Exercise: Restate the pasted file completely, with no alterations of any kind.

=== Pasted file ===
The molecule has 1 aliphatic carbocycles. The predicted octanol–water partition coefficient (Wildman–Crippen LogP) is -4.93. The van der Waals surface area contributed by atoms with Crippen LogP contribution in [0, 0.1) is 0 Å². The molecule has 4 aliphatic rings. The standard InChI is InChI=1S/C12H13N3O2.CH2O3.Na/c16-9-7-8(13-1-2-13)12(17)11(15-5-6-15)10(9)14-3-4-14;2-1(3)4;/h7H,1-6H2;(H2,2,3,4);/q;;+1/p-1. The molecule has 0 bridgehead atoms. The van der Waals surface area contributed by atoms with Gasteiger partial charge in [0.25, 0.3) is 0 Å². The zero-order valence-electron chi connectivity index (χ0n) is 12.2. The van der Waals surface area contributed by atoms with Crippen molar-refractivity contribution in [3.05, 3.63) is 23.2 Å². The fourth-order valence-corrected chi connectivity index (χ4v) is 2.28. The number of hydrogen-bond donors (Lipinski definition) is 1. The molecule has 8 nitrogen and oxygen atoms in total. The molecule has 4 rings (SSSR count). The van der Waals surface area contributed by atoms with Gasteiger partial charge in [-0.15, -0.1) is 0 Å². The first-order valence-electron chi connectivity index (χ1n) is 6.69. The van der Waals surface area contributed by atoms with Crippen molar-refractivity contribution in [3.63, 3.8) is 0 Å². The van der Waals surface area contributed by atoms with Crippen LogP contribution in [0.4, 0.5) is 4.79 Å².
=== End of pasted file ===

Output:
The molecule has 1 aliphatic carbocycles. The predicted octanol–water partition coefficient (Wildman–Crippen LogP) is -4.93. The van der Waals surface area contributed by atoms with Crippen LogP contribution in [0, 0.1) is 0 Å². The molecule has 4 aliphatic rings. The standard InChI is InChI=1S/C12H13N3O2.CH2O3.Na/c16-9-7-8(13-1-2-13)12(17)11(15-5-6-15)10(9)14-3-4-14;2-1(3)4;/h7H,1-6H2;(H2,2,3,4);/q;;+1/p-1. The molecule has 0 bridgehead atoms. The van der Waals surface area contributed by atoms with Gasteiger partial charge in [0.25, 0.3) is 0 Å². The zero-order valence-electron chi connectivity index (χ0n) is 12.2. The van der Waals surface area contributed by atoms with Crippen molar-refractivity contribution in [3.05, 3.63) is 23.2 Å². The fourth-order valence-corrected chi connectivity index (χ4v) is 2.28. The number of hydrogen-bond donors (Lipinski definition) is 1. The molecule has 8 nitrogen and oxygen atoms in total. The molecule has 4 rings (SSSR count). The van der Waals surface area contributed by atoms with Gasteiger partial charge in [-0.15, -0.1) is 0 Å². The first-order valence-electron chi connectivity index (χ1n) is 6.69. The van der Waals surface area contributed by atoms with Crippen molar-refractivity contribution in [3.63, 3.8) is 0 Å². The van der Waals surface area contributed by atoms with Crippen LogP contribution in [0.4, 0.5) is 4.79 Å².